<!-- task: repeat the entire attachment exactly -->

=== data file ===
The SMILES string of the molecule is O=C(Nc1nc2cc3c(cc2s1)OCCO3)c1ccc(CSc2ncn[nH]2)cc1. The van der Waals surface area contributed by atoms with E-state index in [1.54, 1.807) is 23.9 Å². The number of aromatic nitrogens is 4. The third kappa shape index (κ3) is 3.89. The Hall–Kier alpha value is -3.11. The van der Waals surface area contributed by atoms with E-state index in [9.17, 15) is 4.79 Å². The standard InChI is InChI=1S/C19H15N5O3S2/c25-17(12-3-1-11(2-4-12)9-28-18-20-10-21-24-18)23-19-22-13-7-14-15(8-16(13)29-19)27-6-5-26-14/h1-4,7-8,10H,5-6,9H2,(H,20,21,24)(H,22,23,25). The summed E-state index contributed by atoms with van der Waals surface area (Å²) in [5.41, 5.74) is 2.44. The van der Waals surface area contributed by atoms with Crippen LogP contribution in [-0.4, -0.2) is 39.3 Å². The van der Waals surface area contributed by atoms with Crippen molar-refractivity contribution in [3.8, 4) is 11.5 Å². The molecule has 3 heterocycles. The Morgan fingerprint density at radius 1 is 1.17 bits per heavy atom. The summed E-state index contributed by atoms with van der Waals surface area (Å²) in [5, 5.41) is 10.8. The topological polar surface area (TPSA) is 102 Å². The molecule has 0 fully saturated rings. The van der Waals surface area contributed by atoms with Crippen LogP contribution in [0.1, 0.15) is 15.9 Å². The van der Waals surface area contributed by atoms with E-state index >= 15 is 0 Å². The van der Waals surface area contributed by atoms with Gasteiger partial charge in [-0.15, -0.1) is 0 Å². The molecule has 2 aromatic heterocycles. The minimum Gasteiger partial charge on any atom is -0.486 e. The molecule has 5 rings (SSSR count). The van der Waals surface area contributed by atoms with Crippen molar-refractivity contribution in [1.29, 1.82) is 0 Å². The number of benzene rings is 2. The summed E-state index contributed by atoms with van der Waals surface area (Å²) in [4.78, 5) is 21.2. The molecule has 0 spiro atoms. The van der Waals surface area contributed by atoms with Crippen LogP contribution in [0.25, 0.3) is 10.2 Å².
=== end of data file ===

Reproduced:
The SMILES string of the molecule is O=C(Nc1nc2cc3c(cc2s1)OCCO3)c1ccc(CSc2ncn[nH]2)cc1. The van der Waals surface area contributed by atoms with E-state index in [1.54, 1.807) is 23.9 Å². The number of aromatic nitrogens is 4. The third kappa shape index (κ3) is 3.89. The Hall–Kier alpha value is -3.11. The van der Waals surface area contributed by atoms with E-state index in [9.17, 15) is 4.79 Å². The standard InChI is InChI=1S/C19H15N5O3S2/c25-17(12-3-1-11(2-4-12)9-28-18-20-10-21-24-18)23-19-22-13-7-14-15(8-16(13)29-19)27-6-5-26-14/h1-4,7-8,10H,5-6,9H2,(H,20,21,24)(H,22,23,25). The summed E-state index contributed by atoms with van der Waals surface area (Å²) in [5.41, 5.74) is 2.44. The van der Waals surface area contributed by atoms with Crippen LogP contribution in [-0.4, -0.2) is 39.3 Å². The van der Waals surface area contributed by atoms with Crippen molar-refractivity contribution in [3.8, 4) is 11.5 Å². The molecule has 3 heterocycles. The Morgan fingerprint density at radius 1 is 1.17 bits per heavy atom. The summed E-state index contributed by atoms with van der Waals surface area (Å²) in [5, 5.41) is 10.8. The topological polar surface area (TPSA) is 102 Å². The molecule has 0 fully saturated rings. The van der Waals surface area contributed by atoms with Crippen LogP contribution in [0.1, 0.15) is 15.9 Å². The van der Waals surface area contributed by atoms with E-state index >= 15 is 0 Å². The van der Waals surface area contributed by atoms with Gasteiger partial charge in [-0.15, -0.1) is 0 Å². The molecule has 2 aromatic heterocycles. The minimum Gasteiger partial charge on any atom is -0.486 e. The molecule has 5 rings (SSSR count). The van der Waals surface area contributed by atoms with Crippen molar-refractivity contribution in [1.29, 1.82) is 0 Å². The number of benzene rings is 2. The summed E-state index contributed by atoms with van der Waals surface area (Å²) in [4.78, 5) is 21.2. The molecule has 0 spiro atoms. The van der Waals surface area contributed by atoms with Crippen LogP contribution in [0.25, 0.3) is 10.2 Å².